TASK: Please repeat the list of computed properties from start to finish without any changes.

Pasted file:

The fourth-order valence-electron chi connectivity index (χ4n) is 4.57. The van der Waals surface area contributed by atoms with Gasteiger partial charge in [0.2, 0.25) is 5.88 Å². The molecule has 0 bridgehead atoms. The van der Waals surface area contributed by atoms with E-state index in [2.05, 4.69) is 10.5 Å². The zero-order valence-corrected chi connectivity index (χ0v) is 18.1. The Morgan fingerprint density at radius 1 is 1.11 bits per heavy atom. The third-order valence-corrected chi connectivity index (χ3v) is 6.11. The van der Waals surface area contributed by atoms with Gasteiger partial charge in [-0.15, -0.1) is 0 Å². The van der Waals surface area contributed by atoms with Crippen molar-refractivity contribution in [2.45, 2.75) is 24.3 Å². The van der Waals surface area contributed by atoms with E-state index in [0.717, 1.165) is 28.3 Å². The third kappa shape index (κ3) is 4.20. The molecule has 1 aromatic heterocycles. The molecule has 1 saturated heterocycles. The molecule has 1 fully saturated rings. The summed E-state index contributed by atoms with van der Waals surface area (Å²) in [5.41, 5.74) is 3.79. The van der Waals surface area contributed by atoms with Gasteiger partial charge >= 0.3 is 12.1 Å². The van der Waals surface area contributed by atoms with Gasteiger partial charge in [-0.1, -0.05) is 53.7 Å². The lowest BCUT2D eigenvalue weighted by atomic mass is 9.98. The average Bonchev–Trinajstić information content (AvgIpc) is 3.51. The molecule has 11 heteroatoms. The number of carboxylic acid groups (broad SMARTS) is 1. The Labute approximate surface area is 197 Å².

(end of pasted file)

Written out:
The fourth-order valence-electron chi connectivity index (χ4n) is 4.57. The van der Waals surface area contributed by atoms with Gasteiger partial charge in [0.2, 0.25) is 5.88 Å². The molecule has 0 bridgehead atoms. The van der Waals surface area contributed by atoms with E-state index in [2.05, 4.69) is 10.5 Å². The zero-order valence-corrected chi connectivity index (χ0v) is 18.1. The Morgan fingerprint density at radius 1 is 1.11 bits per heavy atom. The third-order valence-corrected chi connectivity index (χ3v) is 6.11. The van der Waals surface area contributed by atoms with Gasteiger partial charge in [-0.15, -0.1) is 0 Å². The van der Waals surface area contributed by atoms with Crippen molar-refractivity contribution in [2.45, 2.75) is 24.3 Å². The van der Waals surface area contributed by atoms with E-state index in [0.717, 1.165) is 28.3 Å². The third kappa shape index (κ3) is 4.20. The molecule has 1 aromatic heterocycles. The molecule has 1 saturated heterocycles. The molecule has 1 fully saturated rings. The summed E-state index contributed by atoms with van der Waals surface area (Å²) in [5.41, 5.74) is 3.79. The van der Waals surface area contributed by atoms with Gasteiger partial charge >= 0.3 is 12.1 Å². The van der Waals surface area contributed by atoms with Gasteiger partial charge in [-0.1, -0.05) is 53.7 Å². The lowest BCUT2D eigenvalue weighted by atomic mass is 9.98. The average Bonchev–Trinajstić information content (AvgIpc) is 3.51. The molecule has 11 heteroatoms. The number of carboxylic acid groups (broad SMARTS) is 1. The Labute approximate surface area is 197 Å².